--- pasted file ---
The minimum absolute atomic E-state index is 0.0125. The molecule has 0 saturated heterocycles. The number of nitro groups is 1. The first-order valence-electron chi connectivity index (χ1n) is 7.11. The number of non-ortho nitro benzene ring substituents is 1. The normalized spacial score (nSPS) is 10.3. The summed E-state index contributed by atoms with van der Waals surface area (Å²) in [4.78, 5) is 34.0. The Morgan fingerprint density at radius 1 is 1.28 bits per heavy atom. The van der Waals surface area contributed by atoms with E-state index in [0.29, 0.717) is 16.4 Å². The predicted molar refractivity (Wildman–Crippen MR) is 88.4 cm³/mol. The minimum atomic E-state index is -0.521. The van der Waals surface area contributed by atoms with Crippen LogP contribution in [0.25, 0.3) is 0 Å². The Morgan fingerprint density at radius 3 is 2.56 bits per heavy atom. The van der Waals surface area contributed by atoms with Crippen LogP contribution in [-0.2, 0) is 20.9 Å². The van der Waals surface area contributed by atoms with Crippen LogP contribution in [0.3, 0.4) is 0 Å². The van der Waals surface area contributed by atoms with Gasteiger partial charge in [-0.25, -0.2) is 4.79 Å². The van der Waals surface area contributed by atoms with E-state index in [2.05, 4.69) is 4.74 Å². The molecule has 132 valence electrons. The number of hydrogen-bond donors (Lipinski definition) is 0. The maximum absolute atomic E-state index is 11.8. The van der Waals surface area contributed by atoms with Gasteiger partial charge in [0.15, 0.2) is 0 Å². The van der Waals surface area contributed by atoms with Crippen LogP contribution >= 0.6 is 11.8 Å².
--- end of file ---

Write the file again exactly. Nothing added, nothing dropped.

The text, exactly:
The minimum absolute atomic E-state index is 0.0125. The molecule has 0 saturated heterocycles. The number of nitro groups is 1. The first-order valence-electron chi connectivity index (χ1n) is 7.11. The number of non-ortho nitro benzene ring substituents is 1. The normalized spacial score (nSPS) is 10.3. The summed E-state index contributed by atoms with van der Waals surface area (Å²) in [4.78, 5) is 34.0. The Morgan fingerprint density at radius 1 is 1.28 bits per heavy atom. The van der Waals surface area contributed by atoms with E-state index in [0.29, 0.717) is 16.4 Å². The predicted molar refractivity (Wildman–Crippen MR) is 88.4 cm³/mol. The minimum atomic E-state index is -0.521. The van der Waals surface area contributed by atoms with Crippen LogP contribution in [0.25, 0.3) is 0 Å². The Morgan fingerprint density at radius 3 is 2.56 bits per heavy atom. The van der Waals surface area contributed by atoms with Crippen LogP contribution in [-0.2, 0) is 20.9 Å². The van der Waals surface area contributed by atoms with Crippen LogP contribution in [0.3, 0.4) is 0 Å². The van der Waals surface area contributed by atoms with Gasteiger partial charge in [-0.25, -0.2) is 4.79 Å². The van der Waals surface area contributed by atoms with E-state index in [2.05, 4.69) is 4.74 Å². The molecule has 132 valence electrons. The number of hydrogen-bond donors (Lipinski definition) is 0. The maximum absolute atomic E-state index is 11.8. The van der Waals surface area contributed by atoms with Gasteiger partial charge in [0.15, 0.2) is 0 Å². The van der Waals surface area contributed by atoms with Crippen LogP contribution >= 0.6 is 11.8 Å².